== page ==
BACON I : to paint the mouth like Monet painted a sunset
A visitor to the Tate’s sumptuous Francis Bacon exhibition – the first major posthumous retrospective of his work in the UK – may find that his paintings do not speak to the eye, that they do not articulate themselves except via a constant scream. S/he may become frustrated at their repetition, aggravated that they have nothing to say, no story to tell. Head after head, Pope after Pope, chimpanzee after chimpanzee, with no story to tell.
But this was Bacon’s mission, his obsession: to avoid illustration or narrative. Bacon assaults the senses, not the intellect, and by removing the story or the spectacle from his paintings, by painting what is not visible, they go beyond comprehension.
His attempts to paint the perfect image were astonishingly consistent in scale and approach. After 1960, his large paintings were almost always 198cm by 147.5cm. He seldom painted landscapes or still-lifes, and his figures are generally solitary even when there is more than one of them in a painting. The objects or backgrounds which fix the figures in place – rings, cages, clear or opaque structures – isolate them yet further.
Why is this image troubling? It has no situation for us to be troubled or upset by. The subject, a man dressed in a suit and tie, is barely legible, hidden behind a vertical diaphanous curtain. He sits on a raised couch with his hands beneath his legs and he looks at us, confronts us with a smile that is so impenetrable, that we cannot tell if it is really a smile or a scream. Gilles Deleuze describes the smile-scream as “scoffing ... untenable ... abominable ... hysterical.” The figure, whom Bacon also describes as “very neurotic and almost hysterical,” is trapped. There is noise and movement in the scene, but we cannot hear or feel it. We cannot share what he sees; we sense that its horror cannot match the horror of his response. If only this horror had a direct cause, then it might be overcome. But the smile-scream is pure sensation, immanent, uncaused.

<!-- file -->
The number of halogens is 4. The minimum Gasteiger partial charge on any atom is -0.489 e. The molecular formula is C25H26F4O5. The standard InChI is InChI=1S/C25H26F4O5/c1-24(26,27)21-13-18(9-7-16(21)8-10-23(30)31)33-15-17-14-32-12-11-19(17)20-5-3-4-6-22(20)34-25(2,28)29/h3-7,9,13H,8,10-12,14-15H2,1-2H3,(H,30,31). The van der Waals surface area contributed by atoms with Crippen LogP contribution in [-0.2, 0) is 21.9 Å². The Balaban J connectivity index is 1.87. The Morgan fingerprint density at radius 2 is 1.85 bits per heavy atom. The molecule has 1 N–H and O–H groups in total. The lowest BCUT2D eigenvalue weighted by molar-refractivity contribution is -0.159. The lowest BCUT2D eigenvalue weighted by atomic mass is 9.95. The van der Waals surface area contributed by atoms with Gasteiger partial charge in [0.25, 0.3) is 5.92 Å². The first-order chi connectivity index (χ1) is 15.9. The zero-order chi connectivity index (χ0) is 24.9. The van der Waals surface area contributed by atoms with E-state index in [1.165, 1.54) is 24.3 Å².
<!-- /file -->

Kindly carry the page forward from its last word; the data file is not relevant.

The subject of Bacon’s Study for a Portrait defies analysis or explanation. His lack of subjectivity cannot be explained by his establishment dress – like Herr K, he becomes a subject only by surrendering his individual psychology. His smile is repeated in the left-hand panel of one of Bacon’s early triptychs:
An abominable smile, an abjection of a smile. And if one dreams of introducing an order into a triptych, I believe that the 1953 triptych imposes the following order, which is not to be confused with the succession of panels: the screaming mouth in the centre, the hysterical smile on the left, and finally, the inclined and dissipated head on the right.
More than the depressive Munch, the possessed Bacon (“I’ve never been able to sit in a comfortable chair ... It’s one of the reasons I’ve suffered all my life from high blood-pressure”) paints the scream as the irreducible sign of revulsion. Bacon admired the way in which Eisenstein had captured the scream so excessively in the Odessa Steps scene of Battleship Potemkin. Since the scream is a result of invisible forces, one cannot paint its cause ... or its sound. It is the way in which humans try to articulate something insensible, the method of heaving the body out through the mouth, the outraged realisation that we are, in fact, animal.
In what ways are Bacon’s figures animal? The crouched nudes and paralytic children from his early period are barely discernible from his dogs. None can perceive the future or reflect upon the past; all are stuck in an interminable present. Some paintings may depict more than one present at the same time (e.g. the multiple timescales in Three Studies of Isabel Rawsthorne) but, rather like the rare occasions when bodies confront each other but fail to merge, these simultaneous present-tense timescales jar with each other. Isabel Rawsthorne is trapped separately in each one, her three forms isolated from each other. Likewise, in the great triptych of George Dyer, the subject moves spasmodically through time from a seated position to a crouched position to a spectral floating position (the bat-like shadow of death hanging beneath him). All this is simply to say that Bacon’s figures cannot perceive each other or their surroundings. They are devoid of memory and insight. In the words of Deleuze, they “trundle about fitfully without ever leaving their circle”.
And Bacon’s figures are animal in another way. Like David Cronenburg, who wishes to host a beauty pageant of all that is beneath the skin, Bacon strove to release the head from out of or behind the human face. Humanity was a facade for Bacon: there must be, he felt, something beyond it. “I’ve always hoped in a sense to be able to paint the mouth like Monet painted a sunset.” Whereas Soutine and Rembrandt made the animal carcase appear human, Bacon does the opposite by painting the head beyond the face, the meat behind the skin.